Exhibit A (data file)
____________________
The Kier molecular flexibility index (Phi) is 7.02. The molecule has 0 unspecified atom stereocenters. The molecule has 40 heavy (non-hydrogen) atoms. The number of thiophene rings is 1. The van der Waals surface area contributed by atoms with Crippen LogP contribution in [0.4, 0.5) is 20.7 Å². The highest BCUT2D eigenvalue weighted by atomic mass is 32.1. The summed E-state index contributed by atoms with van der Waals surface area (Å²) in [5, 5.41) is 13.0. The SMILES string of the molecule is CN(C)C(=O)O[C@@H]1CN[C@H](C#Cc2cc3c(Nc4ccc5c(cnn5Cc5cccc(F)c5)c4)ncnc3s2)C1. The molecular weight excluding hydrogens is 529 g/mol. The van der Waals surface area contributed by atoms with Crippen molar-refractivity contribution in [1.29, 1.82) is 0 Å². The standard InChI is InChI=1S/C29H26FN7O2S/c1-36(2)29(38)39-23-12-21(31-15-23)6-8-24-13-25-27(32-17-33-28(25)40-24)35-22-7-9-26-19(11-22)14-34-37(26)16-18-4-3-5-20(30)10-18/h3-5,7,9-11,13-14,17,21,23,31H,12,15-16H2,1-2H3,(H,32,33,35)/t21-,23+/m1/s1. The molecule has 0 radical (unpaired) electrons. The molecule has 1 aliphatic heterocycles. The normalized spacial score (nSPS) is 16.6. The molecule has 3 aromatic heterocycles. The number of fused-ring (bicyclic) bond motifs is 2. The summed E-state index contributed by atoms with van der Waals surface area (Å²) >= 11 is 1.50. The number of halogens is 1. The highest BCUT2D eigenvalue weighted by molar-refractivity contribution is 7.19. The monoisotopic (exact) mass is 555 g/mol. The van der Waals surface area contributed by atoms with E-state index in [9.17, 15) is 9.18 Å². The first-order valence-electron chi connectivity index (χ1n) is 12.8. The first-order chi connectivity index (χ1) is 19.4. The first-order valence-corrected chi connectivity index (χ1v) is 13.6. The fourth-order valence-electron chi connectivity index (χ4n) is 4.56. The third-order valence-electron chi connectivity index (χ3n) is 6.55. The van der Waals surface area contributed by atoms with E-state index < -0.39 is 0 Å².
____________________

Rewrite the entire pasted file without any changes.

The Kier molecular flexibility index (Phi) is 7.02. The molecule has 0 unspecified atom stereocenters. The molecule has 40 heavy (non-hydrogen) atoms. The number of thiophene rings is 1. The van der Waals surface area contributed by atoms with Crippen LogP contribution in [0.4, 0.5) is 20.7 Å². The highest BCUT2D eigenvalue weighted by atomic mass is 32.1. The summed E-state index contributed by atoms with van der Waals surface area (Å²) in [5, 5.41) is 13.0. The SMILES string of the molecule is CN(C)C(=O)O[C@@H]1CN[C@H](C#Cc2cc3c(Nc4ccc5c(cnn5Cc5cccc(F)c5)c4)ncnc3s2)C1. The molecular weight excluding hydrogens is 529 g/mol. The van der Waals surface area contributed by atoms with Crippen molar-refractivity contribution in [1.29, 1.82) is 0 Å². The standard InChI is InChI=1S/C29H26FN7O2S/c1-36(2)29(38)39-23-12-21(31-15-23)6-8-24-13-25-27(32-17-33-28(25)40-24)35-22-7-9-26-19(11-22)14-34-37(26)16-18-4-3-5-20(30)10-18/h3-5,7,9-11,13-14,17,21,23,31H,12,15-16H2,1-2H3,(H,32,33,35)/t21-,23+/m1/s1. The molecule has 0 radical (unpaired) electrons. The molecule has 1 aliphatic heterocycles. The normalized spacial score (nSPS) is 16.6. The molecule has 3 aromatic heterocycles. The number of fused-ring (bicyclic) bond motifs is 2. The summed E-state index contributed by atoms with van der Waals surface area (Å²) >= 11 is 1.50. The number of halogens is 1. The highest BCUT2D eigenvalue weighted by molar-refractivity contribution is 7.19. The monoisotopic (exact) mass is 555 g/mol. The van der Waals surface area contributed by atoms with E-state index in [9.17, 15) is 9.18 Å². The first-order valence-electron chi connectivity index (χ1n) is 12.8. The first-order chi connectivity index (χ1) is 19.4. The first-order valence-corrected chi connectivity index (χ1v) is 13.6. The fourth-order valence-electron chi connectivity index (χ4n) is 4.56. The third-order valence-electron chi connectivity index (χ3n) is 6.55. The van der Waals surface area contributed by atoms with E-state index < -0.39 is 0 Å².